Even though we’ve had a lot of rain this “spring”, the water levels in the vernal pools is way down. I didn’t get exactly the same positions as before, but close. Check out how green it is though!
The light was a little different this time out. It was sunny with some drifting clouds and so it was really bright, but I did my best to shoot when the hot spots were dialed down and I think it really pops. I love the ferns and overhanging branch in this next shot. I think they add an intimacy and closed in feeling that the early shots didn’t.
Because I was suited up with lots of good bug repellent, I decided to explore a little bit and found some pools I hadn’t noticed on prior trips. This one is near the one above, but behind it. You can tell by the fact that there isn’t much growing right in it that it comes back again and again and is probably pretty wet all the time. The ferns are mostly ostrich and royal.
I got a little turned around in the woods, but little wonderful ‘scapes just kept presenting themselves and I’ve discovered that maybe I was wrong that vernal pools are hard to showcase well. This one seemed set up to be photographed – the flanking trees, the intense greenery surrounding it – just perfect.
It was a good outing and I’m glad I braved the bugs. BTW – soaking your clothes in permethrin works! I got a can of it last year, but didn’t use it. This year though because I got so grossed out by a tick invasion I decided to try it. Socks and pants got sprayed and so did my boots and I didn’t get bitten through my pants like I have in the past. I doused myself with deet as well as wore a mosquito net on my head. That made it a little hard to shoot (I missed focus completely on some shots), but it was worth it not to get bitten and driven crazy, which meant I wouldn’t have made another discovery. But that will have to be another post.
Since moving to Wisconsin I’ve encountered many new-to-me wildflowers. In NH I traveled about 45 minutes to photograph round-lobed hepatica and these days my yard is full of them. Now I travel not quite as far to find pointed-lobed hepatica which is not found in my yard, but boy was the section of Ice Age Trail blanketed in them!
The first difference I noticed was that pointed-lobed (PL) come in more colors than does round-lobed (RL) and the instances of those colors seem to be common and white less so. Nearly the opposite of RL.
Taking pictures of these beauties was a little difficult because they were so thick on the ground along with other wildflowers. It was really hard to take a step without crushing something. Impossible in spots even though I walked slowly, carefully and kept my eyes open. By taking my time this way, I noticed that the texture of the flower petals seems smoother and waxier with the PL variety.
Another thing I noticed was that many of the flowers have double petals – the percentage is much higher in PL than in RL. I don’t know if it’s a random genetic mutation or a strategic adaptation tied to pollination, but it was noticeable.
Also the plants themselves are larger – on average 50%. The blossoms are more numerous as well as being taller.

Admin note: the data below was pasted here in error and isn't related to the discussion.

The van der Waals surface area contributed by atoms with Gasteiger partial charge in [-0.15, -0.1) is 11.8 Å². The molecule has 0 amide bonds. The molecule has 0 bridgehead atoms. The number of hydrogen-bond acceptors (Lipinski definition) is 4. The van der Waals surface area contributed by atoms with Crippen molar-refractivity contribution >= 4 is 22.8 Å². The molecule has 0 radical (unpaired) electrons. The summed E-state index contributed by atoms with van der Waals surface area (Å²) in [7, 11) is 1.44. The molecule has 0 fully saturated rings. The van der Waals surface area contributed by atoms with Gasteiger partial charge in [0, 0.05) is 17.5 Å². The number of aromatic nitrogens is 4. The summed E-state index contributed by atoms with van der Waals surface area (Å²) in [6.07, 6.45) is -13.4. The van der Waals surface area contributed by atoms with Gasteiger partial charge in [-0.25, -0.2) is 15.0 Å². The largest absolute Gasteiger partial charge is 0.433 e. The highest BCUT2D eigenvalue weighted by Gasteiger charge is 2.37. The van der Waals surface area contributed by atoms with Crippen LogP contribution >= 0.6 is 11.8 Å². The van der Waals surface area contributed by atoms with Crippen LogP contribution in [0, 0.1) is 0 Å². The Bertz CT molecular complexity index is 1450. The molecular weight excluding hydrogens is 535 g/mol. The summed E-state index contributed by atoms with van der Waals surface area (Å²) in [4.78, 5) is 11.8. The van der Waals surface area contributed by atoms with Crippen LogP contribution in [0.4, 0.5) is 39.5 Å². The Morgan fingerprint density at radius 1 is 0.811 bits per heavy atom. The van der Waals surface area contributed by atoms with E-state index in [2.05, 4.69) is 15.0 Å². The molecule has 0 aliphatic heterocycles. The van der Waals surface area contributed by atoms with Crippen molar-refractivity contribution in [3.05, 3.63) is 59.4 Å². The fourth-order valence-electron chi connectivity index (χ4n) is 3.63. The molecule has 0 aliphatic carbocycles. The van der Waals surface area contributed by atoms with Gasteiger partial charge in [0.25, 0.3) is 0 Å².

All-in-all it was fascinating to find them in such profusion and that they were so distinct from their round-lobed cousins.
I have a feeling I’ll be visiting more of the areas that have these beauties come next spring!
You know how you can walk past something again and again and not notice it or what it is, but when you do you feel like a dope? I had that experience recently when I hit part of the Ice Age trail in search of a particular wildflower I knew was there, but ended up being bowled over by one that I didn’t.
Well kind of. Sure, I noticed its bright green, feathery leaves and thought them beautiful. The problem was when I noticed the flowers were long gone. Check out what it was –
I’ve long known about these guys and how they’re supposed to be so common, but I’d never seen them before. They were right under my nose the whole time, I just didn’t recognize them without their pants on. Once I did though, I spent a lot of time looking and photographing them. Here’s what they look like when they’re young –
As you probably can tell, they are in the same family as bleeding hearts. My guidebook tells me they are only pollinated by bumblebees since they are the only ones to have a proboscis long enough to get in there. I saw plenty of girls on them, but wasn’t lucky enough to capture one at work. Al Mullen was though –
Isn’t she great?? Early spring wildflowers are so important to bees emerging from hibernation like the bumblebee. They do not store food for the winter and so finding it quickly and in abundance is key to their survival. In return, they specialize in certain flowers and are key to that species proliferation as well. Wonderful how that works, huh?
Something else that works is black and white for these flowers. Check it out!
The tonal range here just nails a black and white. The texture, too, adds a richness that I think is needed in a monochrome photo.
Wisconsin winters certainly seem longer and bleaker than NH winters. When things turn it seems so slowly that I think I know for the first time what spring fever is. Being cooped up with hardly any color or seeming life around can get on me a little even though I do enjoy winter quite a bit. Spring though. There’s nothing like it. And of course the flowers.
Round-lobed hepatica starts us off!
These are both shots from the yard. I used to have to drive 45 minutes to find these little lovelies, but not I just walk outside. They’re everywhere, but I love them still and marvel at their proliferation and toughness.
Sometimes the choice to go to black and white isn’t obvious. With this next picture I was playing with a moonlight simulation in Lightroom for a while, but it kept getting paler and paler until I finally knocked all the color back. I like the mix of detail and blur, the solidity of the stems and the muted exuberance of the flowers themselves.
Bloodroot is another flower I used to travel all over to find and now just have to step outside to see. My yard and the surrounding area is covered with them. They’re hard to shoot, but I keep trying. Those leaves are just so wonderful that when the light catches them just right, they become the focus, not the about to bloom flower.
Of course, finding wonder and joy in my own backyard isn’t new. I used to do it in New Hampshire all the time even though my yard was much smaller. Curiosity is the key to staying engaged in photography even though your horizons may be limited, either by the weather, time, physical ability or whatever. As long as you can keep your sense of wonder intact, subjects for your sensor will keep appearing and, more importantly, keep appealing.
We get a lot of rain up this way and so when I found some collected between the leaves of as of yet still unknown flower, I got right down on it and just look at what I found –